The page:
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Tigers 5, Indians 1: Justin Masterson finds no answer to Justin Verlander or Tigers

By Sheldon Ocker
Beacon Journal sports writer

CLEVELAND: One bad inning. Make it two bad innings. Thanks for coming; see you next year.

Has it come to that, with the Indians losing the first two of a four-game series against the Detroit Tigers on home turf? Could be, but what if the Tribe wins the next two?

Stranger things have happened in baseball, but Tuesday night’s 5-1 loss and Monday night’s 4-2 defeat have put the Wobbly Wahoos in a tenuous position: five games behind the raging Tigers, who have won 10 in a row and 14 of the past 15.

It was a battle of the Justins on Tuesday night, Masterson against Verlander. And this just in: Verlander swatted away the hex the Tribe has had on him for years to deal what might be a crippling blow to the second-place team in the American League Central Division.

The suggestion that this game might be a turning point in the season for the Indians was met with a negative response from Tribe manager Terry Francona.

“When the season is over is the time to decide that,” he said. “I don’t feel like that.”

Masterson (13-8, 3.46 ERA) did what players almost always do and focused on the future.

“Yeah, we want to win these games, but the big thing is we need to win the games we’re supposed to win,” he said.

“And what do we have, 50-60 games left?”

Actually, it’s 49.

The Indians have long been Verlander’s jinx team. He came into the game with a career record of 16-14 and a 4.65 ERA against them. Before Tuesday night, he posted a 2-1 record and 5.82 ERA for the season.

Verlander (12-8, 3.74 ERA) was vulnerable early but yielded only one run in the second inning. Asdrubal Cabrera led off with a double and stopped at third on Michael Brantley’s single, then the rally ran out of steam.

Carlos Santana reached on a fielder’s choice that left runners at second and third, and Ryan Raburn delivered an RBI groundout, but that was the extent of the damage.

After that, Verlander started pitching like Verlander, retiring 12 in a row after Brantley’s single, taking him through the fifth inning. He hit Yan Gomes and gave up a single to Michael Bourn to start the sixth, but that only raised false hopes, as he retired the next three batters without incident.

Verlander didn’t leave until he had pitched eight innings, giving up four hits. He walked none and struck out seven.

Masterson has been proficient against many teams and dominant against some, but neither against the Tigers. In three starts this year, he is 0-3 with a 7.23 ERA.

The Tigers did all their damage in one inning, the fifth, which began with Masterson hitting Ramon Santiago in the leg with a pitch.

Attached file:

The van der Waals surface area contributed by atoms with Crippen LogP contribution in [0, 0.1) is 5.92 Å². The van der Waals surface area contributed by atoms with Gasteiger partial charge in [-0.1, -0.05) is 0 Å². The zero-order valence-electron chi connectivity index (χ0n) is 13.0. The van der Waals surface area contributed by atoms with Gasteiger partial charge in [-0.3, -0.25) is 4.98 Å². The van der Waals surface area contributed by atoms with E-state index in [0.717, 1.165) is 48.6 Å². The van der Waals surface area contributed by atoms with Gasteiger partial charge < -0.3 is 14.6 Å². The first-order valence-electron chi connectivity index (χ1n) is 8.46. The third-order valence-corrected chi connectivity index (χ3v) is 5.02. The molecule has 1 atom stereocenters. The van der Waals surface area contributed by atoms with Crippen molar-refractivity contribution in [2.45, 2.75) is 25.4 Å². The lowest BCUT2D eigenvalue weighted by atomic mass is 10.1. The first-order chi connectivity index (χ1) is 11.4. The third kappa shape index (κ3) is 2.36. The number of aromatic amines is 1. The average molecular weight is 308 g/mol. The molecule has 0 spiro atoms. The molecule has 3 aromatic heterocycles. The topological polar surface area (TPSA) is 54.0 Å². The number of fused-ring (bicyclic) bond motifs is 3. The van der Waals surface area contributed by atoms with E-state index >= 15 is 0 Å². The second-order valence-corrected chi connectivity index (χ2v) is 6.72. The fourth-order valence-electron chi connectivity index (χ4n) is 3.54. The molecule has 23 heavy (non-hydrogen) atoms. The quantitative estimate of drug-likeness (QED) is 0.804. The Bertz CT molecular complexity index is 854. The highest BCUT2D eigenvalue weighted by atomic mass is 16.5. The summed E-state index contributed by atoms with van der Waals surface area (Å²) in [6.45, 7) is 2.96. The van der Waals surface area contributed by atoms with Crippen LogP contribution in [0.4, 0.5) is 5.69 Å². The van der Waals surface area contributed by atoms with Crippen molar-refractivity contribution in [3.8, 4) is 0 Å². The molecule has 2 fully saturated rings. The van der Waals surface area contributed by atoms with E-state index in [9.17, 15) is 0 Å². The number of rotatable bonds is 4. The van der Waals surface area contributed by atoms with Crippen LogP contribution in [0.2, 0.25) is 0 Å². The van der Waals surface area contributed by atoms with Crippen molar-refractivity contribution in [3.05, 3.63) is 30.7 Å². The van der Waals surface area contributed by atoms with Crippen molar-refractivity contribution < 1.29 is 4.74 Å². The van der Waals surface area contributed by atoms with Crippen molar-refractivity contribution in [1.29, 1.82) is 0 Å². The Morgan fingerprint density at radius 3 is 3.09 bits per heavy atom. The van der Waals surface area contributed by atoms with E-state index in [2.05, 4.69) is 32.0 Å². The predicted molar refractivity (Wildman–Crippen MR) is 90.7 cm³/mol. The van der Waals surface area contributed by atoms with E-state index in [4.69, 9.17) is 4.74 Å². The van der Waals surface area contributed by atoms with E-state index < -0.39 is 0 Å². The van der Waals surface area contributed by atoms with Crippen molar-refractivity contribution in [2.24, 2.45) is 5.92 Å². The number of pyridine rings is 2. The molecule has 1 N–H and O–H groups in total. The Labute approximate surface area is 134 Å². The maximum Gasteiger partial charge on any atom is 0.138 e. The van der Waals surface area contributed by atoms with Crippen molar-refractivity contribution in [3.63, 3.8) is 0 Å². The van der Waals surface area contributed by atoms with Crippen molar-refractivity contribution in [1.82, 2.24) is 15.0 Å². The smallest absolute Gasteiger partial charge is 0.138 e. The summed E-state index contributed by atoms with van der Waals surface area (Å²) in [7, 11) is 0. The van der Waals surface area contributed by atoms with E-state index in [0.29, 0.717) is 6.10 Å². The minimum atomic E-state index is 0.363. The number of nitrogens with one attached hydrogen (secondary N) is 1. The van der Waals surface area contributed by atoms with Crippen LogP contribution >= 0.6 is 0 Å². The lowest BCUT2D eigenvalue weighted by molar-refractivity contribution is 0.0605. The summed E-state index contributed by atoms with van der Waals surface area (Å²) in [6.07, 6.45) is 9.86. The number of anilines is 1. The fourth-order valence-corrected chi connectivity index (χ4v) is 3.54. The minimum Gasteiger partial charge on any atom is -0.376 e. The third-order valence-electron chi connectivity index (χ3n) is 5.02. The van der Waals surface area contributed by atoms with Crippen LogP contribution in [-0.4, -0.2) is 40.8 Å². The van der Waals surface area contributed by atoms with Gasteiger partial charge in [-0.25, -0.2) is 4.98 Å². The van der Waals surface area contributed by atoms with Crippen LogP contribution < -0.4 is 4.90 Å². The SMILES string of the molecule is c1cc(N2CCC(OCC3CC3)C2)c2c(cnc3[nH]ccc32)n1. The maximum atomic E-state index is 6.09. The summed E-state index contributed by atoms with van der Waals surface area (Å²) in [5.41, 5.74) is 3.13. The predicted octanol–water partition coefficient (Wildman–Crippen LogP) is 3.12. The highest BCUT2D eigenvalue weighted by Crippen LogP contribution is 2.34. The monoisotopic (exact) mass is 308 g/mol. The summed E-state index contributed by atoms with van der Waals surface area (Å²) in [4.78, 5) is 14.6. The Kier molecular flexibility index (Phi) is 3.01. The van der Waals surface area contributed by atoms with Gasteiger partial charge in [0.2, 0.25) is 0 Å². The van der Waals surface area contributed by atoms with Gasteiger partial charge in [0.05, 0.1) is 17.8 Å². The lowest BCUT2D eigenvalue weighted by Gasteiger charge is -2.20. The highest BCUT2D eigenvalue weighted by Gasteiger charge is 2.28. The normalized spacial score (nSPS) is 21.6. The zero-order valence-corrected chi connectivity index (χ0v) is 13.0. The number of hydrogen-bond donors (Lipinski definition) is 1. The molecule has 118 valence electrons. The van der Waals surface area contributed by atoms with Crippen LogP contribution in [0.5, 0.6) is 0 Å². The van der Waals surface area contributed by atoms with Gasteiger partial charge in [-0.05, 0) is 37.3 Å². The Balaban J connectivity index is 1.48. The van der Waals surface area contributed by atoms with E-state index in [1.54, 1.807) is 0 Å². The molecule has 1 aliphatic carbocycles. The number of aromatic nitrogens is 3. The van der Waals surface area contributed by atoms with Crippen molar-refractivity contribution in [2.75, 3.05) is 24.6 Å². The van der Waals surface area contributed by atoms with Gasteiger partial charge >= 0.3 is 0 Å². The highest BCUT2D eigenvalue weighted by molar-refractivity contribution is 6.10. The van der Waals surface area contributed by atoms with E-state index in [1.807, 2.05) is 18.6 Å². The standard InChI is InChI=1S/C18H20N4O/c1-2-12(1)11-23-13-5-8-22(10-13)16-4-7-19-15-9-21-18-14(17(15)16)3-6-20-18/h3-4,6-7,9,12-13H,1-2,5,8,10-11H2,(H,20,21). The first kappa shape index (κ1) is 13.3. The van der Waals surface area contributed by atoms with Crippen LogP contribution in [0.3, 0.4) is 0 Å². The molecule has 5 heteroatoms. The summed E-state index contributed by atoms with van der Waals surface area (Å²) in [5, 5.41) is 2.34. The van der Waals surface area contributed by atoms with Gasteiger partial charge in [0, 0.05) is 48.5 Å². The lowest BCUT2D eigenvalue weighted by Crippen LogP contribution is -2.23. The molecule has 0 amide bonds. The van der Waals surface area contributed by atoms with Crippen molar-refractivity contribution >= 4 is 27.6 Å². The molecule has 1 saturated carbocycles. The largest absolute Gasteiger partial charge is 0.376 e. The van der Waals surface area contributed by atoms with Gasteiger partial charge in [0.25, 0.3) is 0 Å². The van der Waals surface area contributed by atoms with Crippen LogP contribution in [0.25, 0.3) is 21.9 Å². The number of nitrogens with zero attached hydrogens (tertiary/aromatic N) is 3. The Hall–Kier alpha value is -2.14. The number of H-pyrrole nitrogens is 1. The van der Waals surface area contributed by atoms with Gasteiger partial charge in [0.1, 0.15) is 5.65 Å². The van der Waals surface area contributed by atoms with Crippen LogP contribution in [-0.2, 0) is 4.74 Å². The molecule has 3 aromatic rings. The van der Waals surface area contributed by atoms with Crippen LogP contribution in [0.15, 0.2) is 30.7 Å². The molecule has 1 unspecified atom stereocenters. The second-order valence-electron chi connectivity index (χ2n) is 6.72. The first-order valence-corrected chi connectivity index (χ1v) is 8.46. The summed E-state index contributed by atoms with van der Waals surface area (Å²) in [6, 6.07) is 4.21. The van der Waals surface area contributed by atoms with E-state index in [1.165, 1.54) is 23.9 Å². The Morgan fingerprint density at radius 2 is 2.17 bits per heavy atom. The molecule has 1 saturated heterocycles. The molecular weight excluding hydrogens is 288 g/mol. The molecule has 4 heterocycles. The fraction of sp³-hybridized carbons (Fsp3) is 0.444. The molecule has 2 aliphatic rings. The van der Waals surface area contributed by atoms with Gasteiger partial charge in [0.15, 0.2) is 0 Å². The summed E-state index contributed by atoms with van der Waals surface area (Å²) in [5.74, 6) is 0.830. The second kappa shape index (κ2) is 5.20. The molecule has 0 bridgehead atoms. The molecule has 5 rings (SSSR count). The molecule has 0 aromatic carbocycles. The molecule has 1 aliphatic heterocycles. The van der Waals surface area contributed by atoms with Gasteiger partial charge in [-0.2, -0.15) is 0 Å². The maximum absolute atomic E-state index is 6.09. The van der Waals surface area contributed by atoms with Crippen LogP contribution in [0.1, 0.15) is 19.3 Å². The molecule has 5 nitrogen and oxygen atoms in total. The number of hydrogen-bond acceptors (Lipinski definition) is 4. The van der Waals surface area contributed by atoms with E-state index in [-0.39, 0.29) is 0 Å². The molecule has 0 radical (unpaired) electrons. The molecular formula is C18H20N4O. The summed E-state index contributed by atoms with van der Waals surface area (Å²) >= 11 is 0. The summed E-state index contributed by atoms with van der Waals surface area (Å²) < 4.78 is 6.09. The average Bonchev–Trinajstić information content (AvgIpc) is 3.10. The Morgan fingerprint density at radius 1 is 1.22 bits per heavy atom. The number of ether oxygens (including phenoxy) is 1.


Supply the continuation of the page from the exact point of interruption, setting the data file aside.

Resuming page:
Austin Jackson followed with a single and Santiago had no trouble racing to third.

Torii Hunter bounced into a forced play to score Santiago, and Miguel Cabrera — playing on an injured hip — limped into second with an RBI double. He took third on Prince Fielder’s groundout, and instead of getting the third out, Masterson hit Victor Martinez in the foot.

That set up the 1-and-1 pitch that Don Kelly hit over the wall in right for a three-run homer, his fifth of the season.

Aside from giving up a home run, Masterson was most upset about hitting two batters.

“Hitting guys with those sliders probably was the toughest thing,” he said. “That’s what I’m most upset about.”

“It was all done in 16 pitches,” Francona said. “Give them an opening, and that’s what they can do.”

Kelly has been tormenting Masterson all season. Including his 3-for-3 game Tuesday night, he is batting .458 (11-for-24) against him for the year with two home runs and eight RBI.

“He loves facing me,” Masterson said. “If I was Superman, he would be my Kryptonite. He starts salivating when I’m in there.”

Added Francona: “That’s why Kelly was in there. He has definitely been a thorn in our side.”

The inning seemed eerily similar to the critical inning in Monday’s 4-2 loss. The Tribe led 2-0 going into the ninth, but Chris Perez gave up four runs, including a three-run homer by Alex Avila, who carried a sub-.200 batting average coming into the game.

If the Indians can win the final two games of the series, they will be back where they started following Sunday’s win over the Marlins.

But their season record of 3-11 against the Tigers indicates that will be difficult to do.

Sheldon Ocker can be reached at Read the Indians blog at Follow him on Twitter at and on Facebook at


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